ENERGY Poverty Insanity : Struggling Families To Subsidise Solar Panels For The Rich

AUSTRALIA has entered the realm of third world countries with residential power disconnections rising by as much as 140 per cent in six years.

THE mad rush into unreliable ‘energy’ – wind and solar – created by virtue signalling politicians aiming to appease the UN climate gods has resulted in the average household paying more than double to keep the lights on, unprecedented statewide blackouts and now for South Australia, officially, the most expensive power prices in the world.

IF that wasn’t bad enough, Australian taxpayers, namely the poorest in the community, are set to add another $160 to their annual power bill thanks to a further $1.3bn in government solar subsidies.

ALL this extra pain to make zero difference to the climate.

From The Australian:

Energy consumers will be forced to pay more than $1 billion for rooftop solar installation subsidies this year, increasing power costs by up to $100 per household, according to an industry analysis.

Operators warn of a spike in the number of unscrupulous ­operators unless the green-power subsidy is wound back.


The solar industry is expecting the subsidy to increase to about $1.3bn this year after the regulator estimated in January that 22 million new certificates would be created over the year.


“The cost increase (this year) is about $800m and there are 8 million households … so there’ll be a cost impact of around $100 per household. The electricity impact might be $40 or $50 per household but businesses will pass through the additional cost too … That subsidy of $500m last year, or $1.2bn to $1.3bn this year, is added on to everyone’s bills.”

NSW Liberal MP Craig Kelly, chairman of the Coalition backbench committee for energy and the environment, warned that the cost of rooftop solar subsidies was being carried by those who could least afford it.

He said the benefits of lower power prices were going to high-wealth households that installed the panels, while those without solar panels were hit with higher prices passed on by electricity ­retailers.

“It’s effectively a reverse Robin Hood scheme where we are ­increasing the electricity prices on the poor to reduce electricity ­prices for the rich,” Mr Kelly said.

“A woman rang me during the week and broke down on the telephone. She just got her electricity bill and it was $800. She was ­expecting a bill of $400 … she’s got no way of paying for it.”

– Joe Kelly,  The Australian

(Climatism bolds)

$1.3bn hit as subsidies for solar panels surge | The Australian


JO NOVA nails the latest solar-subsidy madness that ultimately forces “struggling families to subsidise rich people’s solar installations.”…

Bill shock debacle: Solar rooftop subsidies in Australia doubling, will cost $1.3 billion this year, $160 per household

And we wonder why electricity bills are rising?

Solar Panels, resting on a river of subsidies. Photo.Many Australians don’t realize that those without solar panels pay are forced to pay for those who do through their electricity bills.  That pain point is about to launch itself above the horizon and into public view. For those readers with solar panels (there are a lot) this is not about you, this is about the system. Our badly managed grid is now so obscenely inefficient and expensive, droves of people are installing solar panels because they feel they have no choice.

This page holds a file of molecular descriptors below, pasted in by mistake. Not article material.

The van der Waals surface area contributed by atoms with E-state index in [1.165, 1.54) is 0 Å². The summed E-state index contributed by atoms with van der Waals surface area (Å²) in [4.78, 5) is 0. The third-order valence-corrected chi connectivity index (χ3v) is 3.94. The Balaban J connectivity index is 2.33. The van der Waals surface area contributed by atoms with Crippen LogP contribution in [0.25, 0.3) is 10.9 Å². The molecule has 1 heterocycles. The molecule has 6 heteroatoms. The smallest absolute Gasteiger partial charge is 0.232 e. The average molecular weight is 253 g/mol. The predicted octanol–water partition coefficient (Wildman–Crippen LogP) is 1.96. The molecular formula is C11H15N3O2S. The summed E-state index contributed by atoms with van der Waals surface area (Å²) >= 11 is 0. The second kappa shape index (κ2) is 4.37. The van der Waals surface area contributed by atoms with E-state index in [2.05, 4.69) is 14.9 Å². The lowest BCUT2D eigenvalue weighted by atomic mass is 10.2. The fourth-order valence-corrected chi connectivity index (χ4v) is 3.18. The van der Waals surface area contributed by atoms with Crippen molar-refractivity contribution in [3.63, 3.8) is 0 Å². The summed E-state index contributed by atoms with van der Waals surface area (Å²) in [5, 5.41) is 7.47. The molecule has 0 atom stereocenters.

Tony Abbott says “Australians are paying too much for our emissions obsession”.

NSW MP Craig Kelly: “It’s effectively a reverse Robin Hood scheme where we are ­increasing the electricity prices on the poor to reduce electricity ­prices for the rich.”

As Jo says: We could have put that billion into a new hospital. Instead we put magic squares on our houses, hoping to get nicer weather.

Solar Subsidies must end

With 8 million households that works out as $100 extra added onto electricity bills this year — on top of the $60 per household we paid last year for solar subsidies. That will be $160 total per household, just for solar subsidies, this year alone.

The few good politicians left are up in arms, in revolt:

Former prime minister Tony Abbott is demanding action… [he] led a chorus of ­Coalition backbenchers urging the government to end the small-scale renewable energy scheme, with Liberal MP Craig Kelly declaring the policy was more economically damaging than the Rudd government’s home insulation scheme.

“Australians are paying far too much for our emissions obsession. Government must end subsidies for new renewables,” Mr Abbott said yesterday.

Nationals senator John Williams said the policy forced struggling families to subsidise rich people’s solar installations.

Mr Kelly, chairman of the ­Coalition backbench committee for energy and the environment, said the government should halve the maximum certificate price to $20, followed by another ­halving in its value next year ­before it is phased out a decade early in 2020.

When people find out just how expensive, toxic and pointless this is, there will be a riot.

The Minister Josh Frydenberg talks about ancient history and promises Santa is coming:

Energy Minister Josh Frydenberg said the Australian Energy Market Commission had found the average cost to households over the past five years was about $29 a year, with the price peaking in 2012 at $44 for the year. “The AEMC forecasts residential electricity prices will fall over the next two years as renewable energy, including small-scale solar supported by the Renewable Energy Target, enters the system,” Mr Frydenberg said.